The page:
ANKARA: The Turkish government has reacted strongly to the European Council’s criticism of Turkey’s drilling activities in the Eastern Mediterranean.
In the final declaration of its videoconference on April 23, the council said: “The illegal drilling activities by Turkey in Cyprus’ Exclusive Economic Zone were raised by some member states. We expressed our full solidarity with Cyprus and recalled and reaffirmed our previous conclusions on this matter.”
The Turkish Ministry of Foreign Affairs quickly released a statement, arguing that the declaration was written “with an obsolete understanding of union solidarity.” Turkey has repeatedly claimed over the years that the EU could not act as an impartial mediator between itself and Cyprus because the southern part of Cyprus is a member of the EU.
“This part of the declaration is yet another example of the fact that the EU, contrary to international law and its own acquis, is being exploited by the Greek Cypriot-Greek duo and has become a mouthpiece for their maximalist policies. The EU should now understand that no result can be achieved with this understanding,” Ankara’s statement said, adding that Turkey intended to continue drilling “to protect both its own rights and the Turkish Cypriots’ rights in the Eastern Mediterranean.”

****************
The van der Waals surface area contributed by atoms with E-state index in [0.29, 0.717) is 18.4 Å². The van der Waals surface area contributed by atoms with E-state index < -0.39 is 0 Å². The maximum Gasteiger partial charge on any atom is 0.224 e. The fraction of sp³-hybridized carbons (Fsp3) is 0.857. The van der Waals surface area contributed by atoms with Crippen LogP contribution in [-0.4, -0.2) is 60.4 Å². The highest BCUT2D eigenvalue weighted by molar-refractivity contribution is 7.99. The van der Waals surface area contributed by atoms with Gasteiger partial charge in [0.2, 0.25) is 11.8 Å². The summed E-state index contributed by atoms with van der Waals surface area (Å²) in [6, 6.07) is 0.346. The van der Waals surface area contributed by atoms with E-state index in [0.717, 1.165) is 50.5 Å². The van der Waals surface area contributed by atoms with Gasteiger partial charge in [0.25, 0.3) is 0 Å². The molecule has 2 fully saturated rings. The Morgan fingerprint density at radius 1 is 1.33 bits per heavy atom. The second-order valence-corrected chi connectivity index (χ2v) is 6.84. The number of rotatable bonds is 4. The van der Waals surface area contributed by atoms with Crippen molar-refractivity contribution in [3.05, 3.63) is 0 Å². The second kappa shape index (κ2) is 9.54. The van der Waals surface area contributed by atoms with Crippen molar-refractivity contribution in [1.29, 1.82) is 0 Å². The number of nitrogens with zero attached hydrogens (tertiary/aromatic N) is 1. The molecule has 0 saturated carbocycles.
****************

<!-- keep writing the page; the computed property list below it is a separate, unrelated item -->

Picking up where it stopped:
Last week, the Turkish Defense Ministry announced that Turkey’s two drillships and two research vessels were continuing their Eastern Mediterranean-based activities, with the Turkish navy providing security from the air and sea.
On Wednesday, Turkey also issued a navigational telex (NAVTEX) for drilling operations off Cyprus by its drillship Yavuz, stating that it will be anchored until July 18.
Dimitar Bechev, nonresident senior fellow with the Atlantic Council’s Eurasia Center, thinks the ongoing disputes in the region are likely to be exploited for domestic purposes in Turkey.
“The EU is focused on the coronavirus crisis and will likely not escalate (the matter),” he told Arab News. “However, Turkish President Recep Tayyip Erdogan might well exploit tensions to shore up his domestic base at a time when his authority is challenged due to COVID-19.”
Although the pandemic provided a pause in the deep disagreements regarding the Eastern Mediterranean, the EU has recently increased its criticism of Turkey’s drilling activities.
EU spokesman Peter Stano told the Cyprus News Agency last week that “the European Union will respond with more sanctions against Turkey if it continues illegal energy drilling in Cyprus’ exclusive economic zone. There has been no change in the EU’s position on illegal Turkish actions in the Eastern Mediterranean, so the EU’s position is clear (and) unchanging.”
In February, the EU imposed asset freezes and entry bans on two top officials from the state-owned Turkish Petroleum Corporation who were involved in Turkey’s hydrocarbon exploration and drilling activities in disputed Eastern Mediterranean waters.
Turkey claims that certain zones under Cyprus’ offshore maritime zone fall under the jurisdiction of Turkey and Turkish Cypriots in the north of the island.
Having applied for EU membership in 1987 and begun its accession talks in 2005, negotiations between Ankara and Brussels stalled in 2007 mainly due to the objections of Cyprus, with which Turkey does not have diplomatic relations.